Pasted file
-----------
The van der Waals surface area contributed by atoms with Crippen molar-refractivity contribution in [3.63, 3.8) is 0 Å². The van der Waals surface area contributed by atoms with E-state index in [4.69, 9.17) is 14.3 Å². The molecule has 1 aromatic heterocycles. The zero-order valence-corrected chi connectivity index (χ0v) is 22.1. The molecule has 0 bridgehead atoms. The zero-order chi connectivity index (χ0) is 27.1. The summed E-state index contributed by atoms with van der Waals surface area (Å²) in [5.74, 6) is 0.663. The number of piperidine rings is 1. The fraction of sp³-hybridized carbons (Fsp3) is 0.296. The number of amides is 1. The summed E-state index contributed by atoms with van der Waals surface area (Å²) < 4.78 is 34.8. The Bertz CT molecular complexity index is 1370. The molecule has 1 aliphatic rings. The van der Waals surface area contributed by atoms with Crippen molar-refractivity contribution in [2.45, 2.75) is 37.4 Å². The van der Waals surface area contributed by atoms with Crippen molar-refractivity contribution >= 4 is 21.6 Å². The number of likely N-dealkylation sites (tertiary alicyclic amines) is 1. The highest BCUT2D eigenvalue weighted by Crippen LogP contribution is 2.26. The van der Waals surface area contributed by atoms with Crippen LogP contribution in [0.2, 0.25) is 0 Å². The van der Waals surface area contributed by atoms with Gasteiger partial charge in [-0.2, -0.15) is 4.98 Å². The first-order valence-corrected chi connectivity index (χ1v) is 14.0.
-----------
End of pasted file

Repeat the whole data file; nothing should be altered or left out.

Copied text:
The van der Waals surface area contributed by atoms with Crippen molar-refractivity contribution in [3.63, 3.8) is 0 Å². The van der Waals surface area contributed by atoms with E-state index in [4.69, 9.17) is 14.3 Å². The molecule has 1 aromatic heterocycles. The zero-order valence-corrected chi connectivity index (χ0v) is 22.1. The molecule has 0 bridgehead atoms. The zero-order chi connectivity index (χ0) is 27.1. The summed E-state index contributed by atoms with van der Waals surface area (Å²) in [5.74, 6) is 0.663. The number of piperidine rings is 1. The fraction of sp³-hybridized carbons (Fsp3) is 0.296. The number of amides is 1. The summed E-state index contributed by atoms with van der Waals surface area (Å²) < 4.78 is 34.8. The Bertz CT molecular complexity index is 1370. The molecule has 1 aliphatic rings. The van der Waals surface area contributed by atoms with Crippen molar-refractivity contribution in [2.45, 2.75) is 37.4 Å². The van der Waals surface area contributed by atoms with Crippen molar-refractivity contribution >= 4 is 21.6 Å². The number of likely N-dealkylation sites (tertiary alicyclic amines) is 1. The highest BCUT2D eigenvalue weighted by Crippen LogP contribution is 2.26. The van der Waals surface area contributed by atoms with Crippen LogP contribution in [0.2, 0.25) is 0 Å². The van der Waals surface area contributed by atoms with Gasteiger partial charge in [-0.2, -0.15) is 4.98 Å². The first-order valence-corrected chi connectivity index (χ1v) is 14.0.